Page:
So let's go ahead with the first example. Positive, positive and I got my point a right in here. Alright. Let's do electric potential first. So a is close to 2 positive charges. Each of these positive charges contributes a positive electric potential. And then [IB] the electric potential is positive. Alright. What about the electric field?

Well, I got to think about it. This positive charge wants to push any positive charge at a to the right. This positive charge wants to push any positive charge at a to the left. Same charge, same distance, they cancel. So the electric field at a is zero. It doesn't point at any direction at all. Alright. Let's do b.

At b again, the electric potential's got to be positive because the only contributions are coming from positives. So we've got positive electric potential. What about the electric field? Well, in this case the this positive charge is pushing everybody off that way. This positive charge is pushing everybody off that way. And when I add these two vectors together, it's going right into my calculation from before but the electric field is going to point straight up. Alright. Let's do point c. Obviously again the electric potential's positive. Now in this case both of the positive charges are pushing to the left and that means electric field to the left. Alright, great. Let's do the second example. This one right here.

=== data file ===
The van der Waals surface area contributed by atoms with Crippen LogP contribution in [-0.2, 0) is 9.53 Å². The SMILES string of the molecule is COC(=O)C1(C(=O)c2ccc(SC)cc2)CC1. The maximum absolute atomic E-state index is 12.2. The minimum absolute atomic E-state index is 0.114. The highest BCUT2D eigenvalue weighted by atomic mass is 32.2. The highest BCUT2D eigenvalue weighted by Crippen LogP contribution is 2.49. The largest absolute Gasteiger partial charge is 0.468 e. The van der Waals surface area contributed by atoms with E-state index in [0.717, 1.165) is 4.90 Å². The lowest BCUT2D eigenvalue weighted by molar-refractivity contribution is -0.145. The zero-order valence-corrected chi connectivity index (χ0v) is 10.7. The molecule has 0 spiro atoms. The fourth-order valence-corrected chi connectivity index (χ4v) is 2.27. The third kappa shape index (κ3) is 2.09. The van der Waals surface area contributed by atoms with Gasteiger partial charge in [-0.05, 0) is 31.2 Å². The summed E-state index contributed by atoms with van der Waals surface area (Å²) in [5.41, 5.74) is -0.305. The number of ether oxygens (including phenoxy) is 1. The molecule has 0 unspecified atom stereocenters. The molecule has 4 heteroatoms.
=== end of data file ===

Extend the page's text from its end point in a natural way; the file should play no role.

Now, I've got a positive charge and a negative charge. So let's look at point a. Well, at point a, same distance from the positive and from the negative. So what do you think about the electric potential? Well, it's going to be zero. So v=0 there. Alright. Let's look at the electric field. The positive charge wants any test charge at a to move to the right, the negative charge wants any test charge at a to move to the right. So what do you think? It's going to be to the right. Alright? Let's do point b.

Now, for point b, again it's the same distance from the positive as it is from the negative. And that again means that the electric potential will be zero. Alright. What about electric field? Well, the positive charge wants the test charge to move like that. The negative charge wants a test charge to move like that. When I add these two vectors together, electric field is directly to the right. Alright. What about point c?